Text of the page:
Last weekend I visited my home town, Meerut. It is a small town that takes pride in being close to Delhi, part of the NCR. Despite being so close myself, I haven’t been able to visit for a while now, owing to the lockdowns being imposed after the surge in cases during the second wave.
As the cases abated and the curfews were eased, we finally set out. There is something special about going home. The journey home was filled with nostalgia. The roads that lead home are mired with sweet and sour memories reflecting parts of your life. I can’t forget being hoarded at the traffic signals by desperate hawkers, the ones trying to sell those colorful chip packets. Passing a once crooked street with potholes which during rains always ruined your polished shoes. A long stretch of lush green paddy field that now supports big buildings which are somebody’s dream Ashiana. These stories and transitions are perhaps what guide you home.
As I stepped out of the car, opened the doors of the house that had been uninhabited for about two months, I felt like it had been ages since I last visited. A friendly neighbor passing by stopped and greeted us with the same toothy pan smeared smile. While his smile was cordial, despair from the impact of corona on life and times was evident from his tenor.
An hour later my brother went out to pay condolence to another neighbor who had lost a dear one, a month ago. My brother asked him to come in and join us for tea. Attribute it to kindness towards the bereaved or the minimal human interaction we have had in the metros where we have built our permanent homes, we were more than elated to serve a guest.
Corona has wreaked havoc for one and all. It has impacted us both physically and mentally. And yet with liabilities on our head and heart, we continue to move on in our lives. A newspaper headline I read the other day said, this pandemic will take us ten years back. I admit the development of a nation takes years and these unprecedented times have slowed the rate of growth. However a silver lining to the dark cloud is our ability to adapt to technologically improving oneself to either learn or/and earn!
My concern is how easily we have emotionally distanced ourselves with friends and foes alike!
In the cities where we live and earn our livelihoods, the friendly quotient was anyway never very high. The awkwardness about meeting new people is evident when people in high rising buildings avoid interaction. Even people residing on the same floors hardly communicate. This is not to say that most of us are on our own or helpless. Phone Applications/Apps ease day to day challenges, reducing further, the need for human interaction. A messaging app keeps all numbers handy; cook, maid, driver, pest control, grocery shop, ac repair, fridge repair… you name it and they are all available at your service.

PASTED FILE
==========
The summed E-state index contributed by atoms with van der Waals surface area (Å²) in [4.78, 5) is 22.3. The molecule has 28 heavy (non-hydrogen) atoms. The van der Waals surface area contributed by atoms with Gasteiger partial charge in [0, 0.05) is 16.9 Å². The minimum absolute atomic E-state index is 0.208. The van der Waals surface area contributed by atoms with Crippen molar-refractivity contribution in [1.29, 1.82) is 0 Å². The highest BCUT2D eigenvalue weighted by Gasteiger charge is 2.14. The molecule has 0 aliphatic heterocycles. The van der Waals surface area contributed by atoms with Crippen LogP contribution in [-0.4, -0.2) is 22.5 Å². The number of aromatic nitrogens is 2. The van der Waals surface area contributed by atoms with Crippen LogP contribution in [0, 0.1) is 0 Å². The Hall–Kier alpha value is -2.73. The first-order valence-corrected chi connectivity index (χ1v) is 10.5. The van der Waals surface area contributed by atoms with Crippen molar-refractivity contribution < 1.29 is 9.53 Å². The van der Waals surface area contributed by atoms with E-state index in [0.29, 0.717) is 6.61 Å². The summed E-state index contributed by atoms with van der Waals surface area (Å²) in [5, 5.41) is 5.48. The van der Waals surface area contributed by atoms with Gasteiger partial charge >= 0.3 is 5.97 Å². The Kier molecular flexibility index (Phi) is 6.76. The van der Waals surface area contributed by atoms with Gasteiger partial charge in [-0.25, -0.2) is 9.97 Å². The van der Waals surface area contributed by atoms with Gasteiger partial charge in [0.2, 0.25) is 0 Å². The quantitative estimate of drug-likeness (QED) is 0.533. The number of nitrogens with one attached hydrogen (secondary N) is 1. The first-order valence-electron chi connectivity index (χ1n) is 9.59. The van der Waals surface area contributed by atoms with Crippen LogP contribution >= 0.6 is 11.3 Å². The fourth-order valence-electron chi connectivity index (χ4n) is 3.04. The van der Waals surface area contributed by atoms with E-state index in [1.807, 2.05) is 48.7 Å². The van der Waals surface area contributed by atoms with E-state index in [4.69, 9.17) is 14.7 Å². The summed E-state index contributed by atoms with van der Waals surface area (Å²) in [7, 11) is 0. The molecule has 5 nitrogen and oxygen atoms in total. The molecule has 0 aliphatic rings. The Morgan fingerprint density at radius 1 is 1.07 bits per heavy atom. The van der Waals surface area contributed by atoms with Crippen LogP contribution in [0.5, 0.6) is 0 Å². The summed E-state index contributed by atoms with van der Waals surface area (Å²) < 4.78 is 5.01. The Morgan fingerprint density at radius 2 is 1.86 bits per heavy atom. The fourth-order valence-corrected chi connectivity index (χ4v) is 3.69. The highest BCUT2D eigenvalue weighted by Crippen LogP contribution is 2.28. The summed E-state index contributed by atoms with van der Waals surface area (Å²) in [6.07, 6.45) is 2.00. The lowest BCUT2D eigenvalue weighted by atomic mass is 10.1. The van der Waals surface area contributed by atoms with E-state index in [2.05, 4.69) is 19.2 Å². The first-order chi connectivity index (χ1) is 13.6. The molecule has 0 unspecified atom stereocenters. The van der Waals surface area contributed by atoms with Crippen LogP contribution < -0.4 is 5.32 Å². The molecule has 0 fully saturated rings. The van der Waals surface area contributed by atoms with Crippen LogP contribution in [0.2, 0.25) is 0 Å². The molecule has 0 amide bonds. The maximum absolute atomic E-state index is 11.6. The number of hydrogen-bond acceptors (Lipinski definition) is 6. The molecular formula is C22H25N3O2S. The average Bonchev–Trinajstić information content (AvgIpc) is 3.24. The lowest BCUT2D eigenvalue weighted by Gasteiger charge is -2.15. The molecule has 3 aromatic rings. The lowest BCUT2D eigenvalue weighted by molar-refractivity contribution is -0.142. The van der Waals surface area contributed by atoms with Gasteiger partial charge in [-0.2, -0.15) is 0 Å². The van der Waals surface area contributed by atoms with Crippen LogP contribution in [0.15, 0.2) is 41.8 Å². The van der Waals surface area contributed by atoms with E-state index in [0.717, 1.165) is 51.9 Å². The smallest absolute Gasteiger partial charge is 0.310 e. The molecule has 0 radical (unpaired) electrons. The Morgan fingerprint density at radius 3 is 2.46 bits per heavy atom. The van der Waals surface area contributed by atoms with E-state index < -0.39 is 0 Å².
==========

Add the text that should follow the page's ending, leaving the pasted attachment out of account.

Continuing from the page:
Before the corona era, those from small towns accused metro living population of being lonely and selfish. The defense has always been an unavoidable busy life to fend for the higher standard of living. In the current scenario we all stand at the same pedestal, how much interaction is too much interaction?
The same guy who was sipping tea with us back home described how only 20 people attended the funeral of his kin, while it would have been at least 200 on a regular day. The subsequent prayer meets also had limited attendance, all owing to the fear of infection. I could only sympathize with his feelings. The picture is even more dismal in the big cities where when the inmates of a society heard about a corona death next door, they decided to lock their doors to avoid giving any help lest they get exposed to the virus.
Even though I agree this isn’t the best time to judge anyone. I understand that we all are praying and trying to save our loved ones. Yet, this helplessness leading to inhumaneness saddens me.
The point is, can we not ensure human interaction while practicing social distancing. Prayer meets with social distancing is possible. A poster in Meerut in my vicinity read about a prayer meet hosted by two different families. The idea was to pay homage to the deceased by limiting the attendance of people from two separate days to one.
Create your own orbit of communication; keep in touch with your neighbors. Offer emotional support by hearing them out. Talk to each other through doors or balconies if you don’t want to go inside the house. Video calling is a boon in these times provided both the sides are comfortable. Mask up and go for that jog or walk. If nothing then at least you can wave at acquaints you meet midway.
Let us not make corona an excuse for missing out on engaging with people. When we broaden our social sphere by welcoming the world around us in a meaningful way, we can have purpose and build perspective.
I will end by citing a famous quote by an Australian neurologist and psychiatrist who survived The Holocaust and went on to create Logo therapy. Victor Frankl said, “Between stimulus and response there is a space. In that space is our power to choose our response. In our response lies our growth and our freedom”